V is for… variability

Consultant James Finley considers approaches that help deliver understanding of variability in relation to assets.

Consultant James Finley considers approaches that help deliver understanding of variability in relation to assets.

We are living in variable times, whether it be variability in the cost of our future energy bills or variability in the weather.

Variability also persists in the context of asset integrity. For example, a nuclear reactor may be operated under a variety of different conditions, or reactors may feature subtle differences across different sites. In addition, there may be inherent variability in the reactor materials which cannot be changed.

In most cases, the effects of variability are captured by simply considering the most onerous design conditions, and by applying reserve factors to a design. However, this approach can often lead to overly conservative solutions which feature significant weight, cost, or performance penalties. Furthermore, can we really be sure that our designs remain conservative under every combination of design conditions?

The first step to better understanding the influence of variability is to quantify the variability in the input variables. For example, a client may want to understand whether a nuclear reactor component will operate for ten years without failure. When calculating the life of a reactor component, the component life will be strongly influenced by the operating temperature, operational loads, and the material properties; each of these conditions will likely feature variability, which can be expressed using a probability distribution.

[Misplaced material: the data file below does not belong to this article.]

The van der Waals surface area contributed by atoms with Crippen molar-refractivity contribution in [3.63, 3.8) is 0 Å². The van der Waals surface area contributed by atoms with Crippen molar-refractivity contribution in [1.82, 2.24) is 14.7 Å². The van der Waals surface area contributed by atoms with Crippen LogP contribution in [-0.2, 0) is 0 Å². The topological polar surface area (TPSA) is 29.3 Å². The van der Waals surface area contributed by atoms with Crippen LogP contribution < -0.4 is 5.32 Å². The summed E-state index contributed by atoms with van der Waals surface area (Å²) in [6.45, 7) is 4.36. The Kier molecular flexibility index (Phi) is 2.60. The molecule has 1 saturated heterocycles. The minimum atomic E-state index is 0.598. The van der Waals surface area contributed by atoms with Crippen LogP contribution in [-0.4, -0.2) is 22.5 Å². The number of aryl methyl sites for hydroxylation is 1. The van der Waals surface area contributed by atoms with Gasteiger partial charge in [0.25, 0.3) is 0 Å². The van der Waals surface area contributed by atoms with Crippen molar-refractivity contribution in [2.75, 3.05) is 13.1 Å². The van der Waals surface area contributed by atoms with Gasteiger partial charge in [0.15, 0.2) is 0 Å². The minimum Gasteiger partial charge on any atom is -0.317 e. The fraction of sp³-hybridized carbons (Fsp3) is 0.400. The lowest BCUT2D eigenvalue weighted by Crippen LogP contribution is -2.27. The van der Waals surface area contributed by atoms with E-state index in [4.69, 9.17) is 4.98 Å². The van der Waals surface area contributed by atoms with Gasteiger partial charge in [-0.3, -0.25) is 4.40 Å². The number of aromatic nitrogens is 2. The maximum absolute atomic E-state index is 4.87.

Once we have quantified the variability in the input variables, we can use probabilistic methods to approximate the probability distribution of the required output(s) (which in this example may be the component life). The simplest means to achieve this is via a Monte-Carlo analysis. This approach samples the probability distribution of each input, and calculates the output using a conventional lifing analysis method. The analysis is then repeated many times and the results are aggregated to approximate a probability distribution of the output.

Calculating the probability distribution of an output has many benefits. In the context of structural integrity analysis, the probability distribution of the component life can be directly linked to the risk of failure. For example, if a client requires 99% of components to have a life greater than ten years, a probabilistic approach can directly inform the client whether their components will meet this requirement. On the other hand, a deterministic analysis with a reserve factor applied will reveal very little detail to the client about the integrity risk of the component.

Further value can be added to a probabilistic analysis by considering historic data. For example, if several reactor components are known to have operated for a significant time, the failure of these components is conditional on any defects observed during inspections. Bayesian statistics can then be used to modify the probability distribution of the component lives, conditional on the inspection findings. This approach can then provide further value to clients by quantifying the integrity risk of life extension.

There are many ways in which probabilistic analysis methods can help you get to grips with variability in this world. I would be very interested to hear how tackling variability could help you in your role.

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